The greatest agony, however, which the people transferred to Amygdaleza and other facilities have to endure, is the prospect of the indefinite extension of their detention. While until 2009 immigrants awaiting deportation were held up to three months, this was increased to six months during the ministerial tenure of Mr Dendias, to twelve months after the start of operation Xenios Zeus and – since the beginning of August – to an unprecedented maximum period of 18 months, an extension which has triggered a series of protests.

Against this unceasing flow of extending the maximum period of detention, nobody builds a dike. Even if the European Court has been convicting Greece in a by now repetitive manner because of the absurd periods of detention in unacceptable facilities, the Greek judges have been validating the indefinite extension of the detention period, even when there is no reasonable prospect of returning these people to their homelands. They have thereby uncritically been siding with the roars of extreme nationalist groups, that apparently wish for solutions more radical than ‘mere’ detention.

The recent unrest in Amygdaleza, however, has shown everybody that even the barefoot ones may rise up – probably because they have nothing to lose. What was the reaction of our State? The authorities pressed rebellion charges against 41 detainees in order to set an example for the rest. This means that for 41 people the maximum period of detention will be surpassed by their incarceration in prison, for a criminal offence this time. And most likely they will be subsequently held for another period of 18 months with a view to deportation that the court will have ordered.

We must ask ourselves however if development via prisons and detention centers is what debt-stricken Greece should be aspiring to. We hereby remind all those who think that the detention of immigrants is not an issue that directly affects them, that the first medical experiments with HIV-positive women and drug addicts (like operation ‘Thetis’ in Amygdaleza detention center earlier this year) are already a fact and that the detention facilities that are currently under construction or planned, will eventually accommodate all outcasts. This is not just a fear but an explicit forewarning put forward from within the podium of the Greek Parliament by a representative of the neo-nazi party.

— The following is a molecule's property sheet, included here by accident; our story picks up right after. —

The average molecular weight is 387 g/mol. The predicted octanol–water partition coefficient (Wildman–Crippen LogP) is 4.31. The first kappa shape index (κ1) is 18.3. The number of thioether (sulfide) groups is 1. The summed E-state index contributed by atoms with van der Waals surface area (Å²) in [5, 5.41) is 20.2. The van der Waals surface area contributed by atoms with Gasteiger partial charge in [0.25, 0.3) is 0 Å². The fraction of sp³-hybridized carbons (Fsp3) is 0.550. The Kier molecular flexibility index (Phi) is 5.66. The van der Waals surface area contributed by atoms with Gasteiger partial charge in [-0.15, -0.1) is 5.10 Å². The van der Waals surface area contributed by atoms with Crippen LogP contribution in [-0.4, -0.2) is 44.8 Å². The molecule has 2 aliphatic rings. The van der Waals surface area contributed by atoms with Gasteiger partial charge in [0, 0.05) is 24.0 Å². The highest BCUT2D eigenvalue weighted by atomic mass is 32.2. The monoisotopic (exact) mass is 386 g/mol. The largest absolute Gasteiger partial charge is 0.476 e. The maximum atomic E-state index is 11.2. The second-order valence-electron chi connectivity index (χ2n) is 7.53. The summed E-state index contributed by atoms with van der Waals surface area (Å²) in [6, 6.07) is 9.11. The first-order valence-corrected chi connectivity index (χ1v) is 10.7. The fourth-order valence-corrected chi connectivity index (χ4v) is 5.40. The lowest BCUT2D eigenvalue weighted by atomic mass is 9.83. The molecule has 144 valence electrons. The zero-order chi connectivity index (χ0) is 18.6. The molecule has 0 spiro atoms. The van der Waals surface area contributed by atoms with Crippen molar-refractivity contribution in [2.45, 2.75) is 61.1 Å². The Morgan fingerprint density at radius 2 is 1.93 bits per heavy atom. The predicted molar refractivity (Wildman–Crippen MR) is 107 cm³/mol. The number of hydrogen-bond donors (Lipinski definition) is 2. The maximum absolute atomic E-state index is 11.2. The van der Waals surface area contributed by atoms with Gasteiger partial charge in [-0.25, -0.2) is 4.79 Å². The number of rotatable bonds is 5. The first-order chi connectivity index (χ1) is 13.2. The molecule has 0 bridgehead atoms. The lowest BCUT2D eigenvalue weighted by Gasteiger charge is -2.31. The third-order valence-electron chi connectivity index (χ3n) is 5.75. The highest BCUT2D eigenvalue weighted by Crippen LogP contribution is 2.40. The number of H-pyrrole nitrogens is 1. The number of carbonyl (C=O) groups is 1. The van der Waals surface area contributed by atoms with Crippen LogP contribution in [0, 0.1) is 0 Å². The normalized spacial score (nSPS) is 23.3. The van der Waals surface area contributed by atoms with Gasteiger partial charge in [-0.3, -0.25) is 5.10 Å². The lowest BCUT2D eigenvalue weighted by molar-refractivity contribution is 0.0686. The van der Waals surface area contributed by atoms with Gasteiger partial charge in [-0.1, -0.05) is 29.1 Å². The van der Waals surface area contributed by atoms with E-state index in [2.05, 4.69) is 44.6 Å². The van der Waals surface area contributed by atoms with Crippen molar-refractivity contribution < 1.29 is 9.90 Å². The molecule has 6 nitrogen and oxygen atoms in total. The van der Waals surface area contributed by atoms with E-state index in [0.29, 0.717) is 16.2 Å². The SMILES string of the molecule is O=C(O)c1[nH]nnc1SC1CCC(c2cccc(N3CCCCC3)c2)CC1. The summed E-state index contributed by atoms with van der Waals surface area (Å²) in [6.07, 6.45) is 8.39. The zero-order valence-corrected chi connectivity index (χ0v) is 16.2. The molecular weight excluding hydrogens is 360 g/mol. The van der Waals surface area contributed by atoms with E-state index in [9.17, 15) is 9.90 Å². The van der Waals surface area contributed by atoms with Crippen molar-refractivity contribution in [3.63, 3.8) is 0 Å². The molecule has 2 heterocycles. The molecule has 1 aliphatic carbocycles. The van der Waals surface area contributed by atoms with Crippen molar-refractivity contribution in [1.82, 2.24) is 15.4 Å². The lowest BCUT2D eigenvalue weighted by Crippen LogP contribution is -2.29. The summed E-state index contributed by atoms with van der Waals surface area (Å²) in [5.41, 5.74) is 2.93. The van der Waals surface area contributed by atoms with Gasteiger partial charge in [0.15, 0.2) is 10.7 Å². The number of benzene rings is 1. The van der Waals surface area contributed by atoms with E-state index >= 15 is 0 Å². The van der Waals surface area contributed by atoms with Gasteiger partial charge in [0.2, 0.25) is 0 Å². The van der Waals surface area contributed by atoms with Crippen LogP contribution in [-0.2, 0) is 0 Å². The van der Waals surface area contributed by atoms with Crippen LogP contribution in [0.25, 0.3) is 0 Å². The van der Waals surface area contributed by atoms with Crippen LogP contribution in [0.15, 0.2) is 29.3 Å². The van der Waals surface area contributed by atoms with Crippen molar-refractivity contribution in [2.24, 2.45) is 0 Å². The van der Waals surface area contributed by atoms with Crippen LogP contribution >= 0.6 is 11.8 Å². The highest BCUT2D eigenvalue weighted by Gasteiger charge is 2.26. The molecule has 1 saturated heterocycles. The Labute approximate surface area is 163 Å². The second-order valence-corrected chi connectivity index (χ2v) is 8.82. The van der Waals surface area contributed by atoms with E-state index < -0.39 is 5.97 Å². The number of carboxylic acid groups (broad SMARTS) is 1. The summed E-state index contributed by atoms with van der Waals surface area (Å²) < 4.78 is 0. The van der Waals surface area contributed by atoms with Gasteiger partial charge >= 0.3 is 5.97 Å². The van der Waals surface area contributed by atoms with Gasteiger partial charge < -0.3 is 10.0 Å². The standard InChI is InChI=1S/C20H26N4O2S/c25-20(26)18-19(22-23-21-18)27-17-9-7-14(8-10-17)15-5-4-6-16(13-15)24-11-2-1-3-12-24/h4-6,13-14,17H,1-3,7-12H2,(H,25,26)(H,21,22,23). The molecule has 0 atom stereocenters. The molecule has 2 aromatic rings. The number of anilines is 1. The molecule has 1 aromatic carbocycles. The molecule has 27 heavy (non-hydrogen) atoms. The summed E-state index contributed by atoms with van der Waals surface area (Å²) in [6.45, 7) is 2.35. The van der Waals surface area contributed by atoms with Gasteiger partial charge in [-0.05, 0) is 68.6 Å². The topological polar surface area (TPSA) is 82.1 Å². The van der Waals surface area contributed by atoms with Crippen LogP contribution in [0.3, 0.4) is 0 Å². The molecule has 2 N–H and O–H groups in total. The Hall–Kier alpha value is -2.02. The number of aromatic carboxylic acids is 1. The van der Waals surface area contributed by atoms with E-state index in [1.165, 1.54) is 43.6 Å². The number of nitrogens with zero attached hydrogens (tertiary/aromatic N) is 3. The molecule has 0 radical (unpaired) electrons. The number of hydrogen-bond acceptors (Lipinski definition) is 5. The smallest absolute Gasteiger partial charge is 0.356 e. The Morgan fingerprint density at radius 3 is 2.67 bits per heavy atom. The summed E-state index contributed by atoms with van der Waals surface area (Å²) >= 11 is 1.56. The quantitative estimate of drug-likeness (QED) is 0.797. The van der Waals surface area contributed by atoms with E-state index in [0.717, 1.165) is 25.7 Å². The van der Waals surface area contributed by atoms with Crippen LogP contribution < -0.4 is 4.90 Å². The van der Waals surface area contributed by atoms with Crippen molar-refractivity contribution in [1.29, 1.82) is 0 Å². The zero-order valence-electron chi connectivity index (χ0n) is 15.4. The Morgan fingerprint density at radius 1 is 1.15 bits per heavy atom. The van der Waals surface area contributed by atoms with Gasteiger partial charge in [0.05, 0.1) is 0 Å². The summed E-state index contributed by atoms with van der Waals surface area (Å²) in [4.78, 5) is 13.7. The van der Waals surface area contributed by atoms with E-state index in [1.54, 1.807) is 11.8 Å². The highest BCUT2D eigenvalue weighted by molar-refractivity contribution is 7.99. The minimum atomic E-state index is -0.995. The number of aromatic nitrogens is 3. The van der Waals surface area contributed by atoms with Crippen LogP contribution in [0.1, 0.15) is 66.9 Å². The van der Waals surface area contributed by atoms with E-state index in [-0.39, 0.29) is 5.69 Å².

Already today and tomorrow, it will be decided whether we will continue to hold on remand those who dared to protest against the deplorable conditions and their period of detention.

We anticipate judges who will stand up and stop the slide of this country along dark paths. We remind them of the precedent set a few months ago by the court in Igoumenitsa when it acquitted from all escape charges other prisoners who had been held under similar conditions of detention.
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Lampedusa No Finger Print 


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Global capitalism and 21st century fascism 



An aerial view shows the Zaatari refugee camp on July 18, 2013 near the Jordanian city of Mafraq, some 8 kilometers from the Jordanian-Syrian border. (MANDEL NGAN/AFP/Getty Images)


The global economic crisis and the attack on immigrant rights are bound together in a web of 21st century fascism.


[..For instance, the war on immigrants in the United States and elsewhere, and more generally, repression of social movements and vulnerable populations, is an accumulation strategy independent of any political objectives. This war on immigrants is extremely profitable for transnational corporations. In the United States, the private immigrant prison-industrial complex is a boom industry. Undocumented immigrants constitute the fastest growing sector of the US prison population and are detained in private detention centres and deported by private companies contracted out by the US state..]

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Number 9 - Stop violence at the borders!